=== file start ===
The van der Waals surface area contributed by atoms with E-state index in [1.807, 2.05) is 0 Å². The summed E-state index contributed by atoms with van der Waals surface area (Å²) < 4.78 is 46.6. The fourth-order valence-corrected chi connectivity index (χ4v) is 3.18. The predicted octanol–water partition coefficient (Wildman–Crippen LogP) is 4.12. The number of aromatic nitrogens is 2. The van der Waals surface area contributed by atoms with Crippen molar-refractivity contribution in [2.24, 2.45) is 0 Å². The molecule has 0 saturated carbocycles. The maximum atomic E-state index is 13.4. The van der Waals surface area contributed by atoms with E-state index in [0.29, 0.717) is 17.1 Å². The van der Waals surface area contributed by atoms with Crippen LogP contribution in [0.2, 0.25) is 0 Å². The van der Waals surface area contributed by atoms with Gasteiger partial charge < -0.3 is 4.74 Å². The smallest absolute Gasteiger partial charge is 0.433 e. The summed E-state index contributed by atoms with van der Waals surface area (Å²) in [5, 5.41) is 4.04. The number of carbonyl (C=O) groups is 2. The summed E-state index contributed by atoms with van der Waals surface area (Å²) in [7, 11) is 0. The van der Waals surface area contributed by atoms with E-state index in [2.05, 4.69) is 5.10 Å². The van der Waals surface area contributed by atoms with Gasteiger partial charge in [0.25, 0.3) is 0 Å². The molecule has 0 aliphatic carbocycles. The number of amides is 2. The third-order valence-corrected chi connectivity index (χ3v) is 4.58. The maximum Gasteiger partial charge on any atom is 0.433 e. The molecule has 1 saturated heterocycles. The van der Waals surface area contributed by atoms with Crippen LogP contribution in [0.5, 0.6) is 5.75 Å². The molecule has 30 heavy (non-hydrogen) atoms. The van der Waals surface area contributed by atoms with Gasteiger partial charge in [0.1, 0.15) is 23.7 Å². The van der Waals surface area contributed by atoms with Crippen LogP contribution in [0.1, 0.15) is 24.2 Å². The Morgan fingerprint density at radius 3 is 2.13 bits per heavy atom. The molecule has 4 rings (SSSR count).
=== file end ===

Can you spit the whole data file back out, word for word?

The van der Waals surface area contributed by atoms with E-state index in [1.807, 2.05) is 0 Å². The summed E-state index contributed by atoms with van der Waals surface area (Å²) < 4.78 is 46.6. The fourth-order valence-corrected chi connectivity index (χ4v) is 3.18. The predicted octanol–water partition coefficient (Wildman–Crippen LogP) is 4.12. The number of aromatic nitrogens is 2. The van der Waals surface area contributed by atoms with Crippen molar-refractivity contribution in [2.24, 2.45) is 0 Å². The molecule has 0 saturated carbocycles. The maximum atomic E-state index is 13.4. The van der Waals surface area contributed by atoms with E-state index in [0.29, 0.717) is 17.1 Å². The van der Waals surface area contributed by atoms with Crippen LogP contribution in [0.2, 0.25) is 0 Å². The van der Waals surface area contributed by atoms with Gasteiger partial charge < -0.3 is 4.74 Å². The smallest absolute Gasteiger partial charge is 0.433 e. The summed E-state index contributed by atoms with van der Waals surface area (Å²) in [5, 5.41) is 4.04. The number of carbonyl (C=O) groups is 2. The summed E-state index contributed by atoms with van der Waals surface area (Å²) in [7, 11) is 0. The van der Waals surface area contributed by atoms with E-state index in [2.05, 4.69) is 5.10 Å². The van der Waals surface area contributed by atoms with Gasteiger partial charge in [0.25, 0.3) is 0 Å². The molecule has 0 aliphatic carbocycles. The number of amides is 2. The third-order valence-corrected chi connectivity index (χ3v) is 4.58. The maximum Gasteiger partial charge on any atom is 0.433 e. The molecule has 1 saturated heterocycles. The van der Waals surface area contributed by atoms with Crippen LogP contribution in [0.5, 0.6) is 5.75 Å². The molecule has 30 heavy (non-hydrogen) atoms. The van der Waals surface area contributed by atoms with Gasteiger partial charge in [0.1, 0.15) is 23.7 Å². The van der Waals surface area contributed by atoms with Crippen LogP contribution in [0.1, 0.15) is 24.2 Å². The Morgan fingerprint density at radius 3 is 2.13 bits per heavy atom. The molecule has 4 rings (SSSR count).